New Zealand Trout Adventures

Reinvestigating Searun Brown Trout

We are truly blessed that in New Zealand we are able to fly fish for sea run brown trout. New Zealand’s backcountry rivers are being loved to death by anglers and the time is upon us to spread the load. Our lowland rivers and estuary’s all hold quality trout fishing and in certain areas, Sea run trout.

The South Island has an abundance of rivers that Searun browns are available to the flyfisher. In some rivers the only trout in attendance are in fact sea run. These rivers are often small and unstable in the middle and upper reaches but have a population of sea run fish that frequent the lower reaches in spring in conjunction with the Whitebait runs. These fish often disappear once the easy food source has vanished.

As a fly fishing guide I am often asked about searun brown trout. The most common question is about their anadromous behaviors. It is my feeling these fish are not anadromous in a true sense. I believe the Brown trout spend time in and just outside the river mouths during spring and early summer. They are seldom encountered more than 500 meters away from river mouths. They seem to follow food such as whitebait and small mullet into the rivers as the tide rises.

My thoughts on how these Brown trout become sea run trout stem back to the beginning of their lives as fry in the headwater spawning streams. Brown trout are naturally territorial and find it difficult to coexist with each other. This is very evident in our rivers where pools may only be inhabited by one or two trout. These trout are usually apart within the pool occupying different feeding lies. As the fry develop and grow so does their need for space. To find this space they must move downstream. As the fingerlings move downstream looking for a niche of their own they end up fighting other fish from their year group. It is as always the weaker of the fish that end up missing out on these prime pieces of real estate. Those fish just keep moving down river until inevitably they end up in the estuary. It is here that the trout adapt a foraging feeding behavior to obtain food. There is a large variety and abundance of food available to them in the tidal reaches of New Zealand’s rivers. I have found Shrimps, Crabs, Mullet, Whitebait, Snails and even Flounders in the stomach contents of Sea run trout I have eaten.The fish put on weight quickly in this food rich environment.

The appearance is often different to the fish who have remained upstream. They take on a silver sheen and the blue on the gill plates is far more prominent. The spots along their flanks are large and have an irregular shape. When caught and handled some of the small scales come off on your hands or the net.

In their third year in early summer the urge to spawn kicks in, as it does for all trout. The estuarine based fish begin to move upriver on their quest for the headwater spawning streams. After some time upriver the fish begin to take on the appearance of the resident river fish. The colors begin to become rich along the lower flanks and their backs take on a brown or green hue. The spots still remain large and the scales still flake. It is very often that these fish are encountered by fishermen in the upper river in late Summer and Fall. The searun fish are able to spawn with the regular river trout as genetically they are identical. A lot of the time these Searun fish are dominant on the spawning gravel due to their superior condition from the high protein diet.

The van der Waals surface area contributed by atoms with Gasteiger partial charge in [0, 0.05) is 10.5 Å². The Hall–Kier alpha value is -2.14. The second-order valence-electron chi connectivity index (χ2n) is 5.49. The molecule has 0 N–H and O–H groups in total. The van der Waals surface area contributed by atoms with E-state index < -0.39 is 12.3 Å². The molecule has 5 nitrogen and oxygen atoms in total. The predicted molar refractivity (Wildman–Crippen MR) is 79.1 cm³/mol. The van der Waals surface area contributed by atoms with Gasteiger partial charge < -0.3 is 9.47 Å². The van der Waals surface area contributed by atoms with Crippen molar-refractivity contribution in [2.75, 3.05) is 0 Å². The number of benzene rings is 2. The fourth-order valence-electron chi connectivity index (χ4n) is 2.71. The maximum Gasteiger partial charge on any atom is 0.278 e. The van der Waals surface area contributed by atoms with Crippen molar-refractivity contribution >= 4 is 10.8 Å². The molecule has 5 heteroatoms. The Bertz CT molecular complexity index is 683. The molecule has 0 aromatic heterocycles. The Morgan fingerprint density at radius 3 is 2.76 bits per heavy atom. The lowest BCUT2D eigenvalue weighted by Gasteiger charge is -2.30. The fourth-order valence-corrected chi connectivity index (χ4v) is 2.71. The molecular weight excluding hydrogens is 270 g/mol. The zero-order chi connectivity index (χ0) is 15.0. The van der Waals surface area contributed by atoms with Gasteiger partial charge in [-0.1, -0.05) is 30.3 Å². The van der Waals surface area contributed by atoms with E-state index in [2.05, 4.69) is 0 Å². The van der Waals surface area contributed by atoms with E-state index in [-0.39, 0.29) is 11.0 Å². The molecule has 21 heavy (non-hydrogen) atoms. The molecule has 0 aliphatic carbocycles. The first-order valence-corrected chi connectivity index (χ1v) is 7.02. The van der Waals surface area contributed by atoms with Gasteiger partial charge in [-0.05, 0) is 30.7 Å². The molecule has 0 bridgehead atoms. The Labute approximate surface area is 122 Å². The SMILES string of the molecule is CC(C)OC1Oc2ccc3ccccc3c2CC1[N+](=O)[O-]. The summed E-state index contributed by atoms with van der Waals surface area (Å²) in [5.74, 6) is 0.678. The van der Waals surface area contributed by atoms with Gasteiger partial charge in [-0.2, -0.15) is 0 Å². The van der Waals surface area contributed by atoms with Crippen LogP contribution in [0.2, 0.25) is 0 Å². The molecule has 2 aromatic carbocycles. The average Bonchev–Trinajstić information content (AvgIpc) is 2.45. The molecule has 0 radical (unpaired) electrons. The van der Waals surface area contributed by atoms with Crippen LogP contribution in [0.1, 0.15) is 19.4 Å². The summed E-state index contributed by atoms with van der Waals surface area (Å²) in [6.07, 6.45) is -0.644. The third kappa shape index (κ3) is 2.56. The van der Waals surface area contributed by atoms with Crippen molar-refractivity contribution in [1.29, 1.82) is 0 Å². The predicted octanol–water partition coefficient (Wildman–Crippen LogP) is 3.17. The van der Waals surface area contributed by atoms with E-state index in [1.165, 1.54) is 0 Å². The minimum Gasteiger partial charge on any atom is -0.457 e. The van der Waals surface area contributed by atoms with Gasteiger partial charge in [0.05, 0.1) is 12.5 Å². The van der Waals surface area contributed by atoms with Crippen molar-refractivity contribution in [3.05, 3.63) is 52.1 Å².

Once the trout have spawned I believe it is the fish who have come upstream from the river mouths return to that area. These fish know about the abundance of food available there. This theory is backed by the observation that from August onward there appears to be an amount of post spawning fish in the 3 to 5 pound class. The majority of the fish are still maiden fish of around 2lb but are always in great condition.

Far more research needs to be done into the habits on New Zealand’s sea run trout. It is important to know as much as we can about the movements of these fish when considering potential hydro schemes and other water usage consent applications. In some fisheries our headwater trophies are supplemented by searun trout from the lower river. Estuaries provide our upper river with nursery areas for young fish to develop. These lowland rivers and estuaries need protecting from unnecessary agricultural development. Hopefully the research to prove the recruitment value of searun trout to our upper rivers can happen sooner rather than later.

Anton Donaldson


6 CommentsLeave a comment

  • Anton – this was really useful. My son and I are visiting the very north of the South Island in late Jan to mid Feb in 2020. Hopefully we can stumble across some of them.

  • Just when do they start coming in to our ri er mouths , I was watching a good fish the other nite feeding , could of been Karwai I got sum nice ones last year but wasnt sure how early it was cherrs

    • I find they increase in numbers from august onwards. I saw a good number of kahawai two days ago just off the river mouth. Good luck out there!

  • Anton I agree your not alone in that greater research needs to happen worldwide, I’m sure that some of the remotest rivers in New Zealand have been populated by sea run browns, where I’m from Wales seatrout or as we call them sewin fishing is a religion and it wetfly tactics at night, think that its a well underrated resource you have over there,
    P. S enjoyed catching kingfish you live in a great part of the world